The Galápagos National Park will start a breeding program for the species.
A tortoise has been found whose species was believed to be extinct for a century.
The female tortoise, believed being over a hundred years old, was seen alive on the Galápagos island of Fernandina during a joint expedition by the Directorate of the Galápagos National Park and the US organisation Galapagos Conservancy.
The last known time a tortoise of the Chelonoidis Phantasticus species was seen there alive was 1906.
The researchers believe that she is not alone, as they have previously found tracks indicating a further presence in other areas of Fernandina Island.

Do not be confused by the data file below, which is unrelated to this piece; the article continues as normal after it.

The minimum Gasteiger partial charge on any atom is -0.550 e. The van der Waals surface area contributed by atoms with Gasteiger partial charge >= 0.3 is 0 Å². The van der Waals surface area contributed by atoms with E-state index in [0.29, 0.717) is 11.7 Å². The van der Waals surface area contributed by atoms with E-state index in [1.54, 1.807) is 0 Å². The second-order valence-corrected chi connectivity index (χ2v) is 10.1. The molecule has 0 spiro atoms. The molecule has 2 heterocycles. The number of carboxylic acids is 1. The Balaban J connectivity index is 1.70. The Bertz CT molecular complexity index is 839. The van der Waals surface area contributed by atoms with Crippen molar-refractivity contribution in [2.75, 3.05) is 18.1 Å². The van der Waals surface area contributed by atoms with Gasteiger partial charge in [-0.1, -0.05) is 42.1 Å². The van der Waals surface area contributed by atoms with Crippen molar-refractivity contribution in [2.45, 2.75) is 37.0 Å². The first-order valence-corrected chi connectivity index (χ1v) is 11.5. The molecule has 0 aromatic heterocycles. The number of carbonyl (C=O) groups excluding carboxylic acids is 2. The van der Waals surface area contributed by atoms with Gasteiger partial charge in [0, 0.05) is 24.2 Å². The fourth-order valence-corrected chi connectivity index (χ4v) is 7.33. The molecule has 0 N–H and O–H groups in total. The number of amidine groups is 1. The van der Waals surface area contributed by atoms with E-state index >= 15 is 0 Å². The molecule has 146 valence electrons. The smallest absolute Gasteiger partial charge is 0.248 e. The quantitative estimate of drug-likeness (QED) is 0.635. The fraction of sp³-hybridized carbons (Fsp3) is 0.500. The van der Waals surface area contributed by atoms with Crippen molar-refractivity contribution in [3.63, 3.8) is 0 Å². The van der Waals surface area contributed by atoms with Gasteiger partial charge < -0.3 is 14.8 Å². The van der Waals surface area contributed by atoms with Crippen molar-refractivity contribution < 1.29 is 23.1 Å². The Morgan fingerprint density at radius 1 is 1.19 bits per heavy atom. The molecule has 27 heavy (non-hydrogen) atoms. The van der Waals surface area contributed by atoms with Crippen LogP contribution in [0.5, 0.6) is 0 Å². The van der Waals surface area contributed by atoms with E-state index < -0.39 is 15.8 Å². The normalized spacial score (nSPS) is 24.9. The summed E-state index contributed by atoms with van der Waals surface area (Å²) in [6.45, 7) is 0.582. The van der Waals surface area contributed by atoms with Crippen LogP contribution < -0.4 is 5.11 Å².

While giant tortoises once thrived on most of the continents of the world, the Galapagos tortoises now represent one of the remaining two groups of giant tortoises in the entire world, according to the Galapagos Conservatory.
The archipelago was declared a National Heritage Site in 1979 in recognition of its unique species, animals and plants, terrestrial and marine that served as the basis for the English scientist Charles Darwin to develop his theory of the evolution of species.
Click on the video above to learn more about this discovery.